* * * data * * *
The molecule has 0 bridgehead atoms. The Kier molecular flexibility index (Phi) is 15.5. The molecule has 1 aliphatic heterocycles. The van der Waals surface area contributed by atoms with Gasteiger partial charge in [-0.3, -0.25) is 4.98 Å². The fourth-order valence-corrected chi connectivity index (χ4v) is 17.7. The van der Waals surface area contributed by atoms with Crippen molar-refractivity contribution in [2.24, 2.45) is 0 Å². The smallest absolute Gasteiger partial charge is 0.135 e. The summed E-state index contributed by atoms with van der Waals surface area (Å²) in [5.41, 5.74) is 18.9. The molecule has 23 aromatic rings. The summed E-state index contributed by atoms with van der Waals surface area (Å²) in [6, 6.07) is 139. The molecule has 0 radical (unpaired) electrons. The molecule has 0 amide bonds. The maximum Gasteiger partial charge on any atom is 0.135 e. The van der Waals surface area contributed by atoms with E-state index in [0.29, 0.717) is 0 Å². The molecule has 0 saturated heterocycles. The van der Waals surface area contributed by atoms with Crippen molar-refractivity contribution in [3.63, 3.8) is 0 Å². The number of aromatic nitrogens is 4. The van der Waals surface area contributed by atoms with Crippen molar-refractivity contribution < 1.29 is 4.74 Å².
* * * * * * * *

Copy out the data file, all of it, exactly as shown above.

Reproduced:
The molecule has 0 bridgehead atoms. The Kier molecular flexibility index (Phi) is 15.5. The molecule has 1 aliphatic heterocycles. The van der Waals surface area contributed by atoms with Gasteiger partial charge in [-0.3, -0.25) is 4.98 Å². The fourth-order valence-corrected chi connectivity index (χ4v) is 17.7. The van der Waals surface area contributed by atoms with Crippen molar-refractivity contribution in [2.24, 2.45) is 0 Å². The smallest absolute Gasteiger partial charge is 0.135 e. The summed E-state index contributed by atoms with van der Waals surface area (Å²) in [5.41, 5.74) is 18.9. The molecule has 23 aromatic rings. The summed E-state index contributed by atoms with van der Waals surface area (Å²) in [6, 6.07) is 139. The molecule has 0 radical (unpaired) electrons. The molecule has 0 amide bonds. The maximum Gasteiger partial charge on any atom is 0.135 e. The van der Waals surface area contributed by atoms with E-state index in [0.29, 0.717) is 0 Å². The molecule has 0 saturated heterocycles. The van der Waals surface area contributed by atoms with Crippen molar-refractivity contribution in [3.63, 3.8) is 0 Å². The number of aromatic nitrogens is 4. The van der Waals surface area contributed by atoms with Crippen molar-refractivity contribution < 1.29 is 4.74 Å².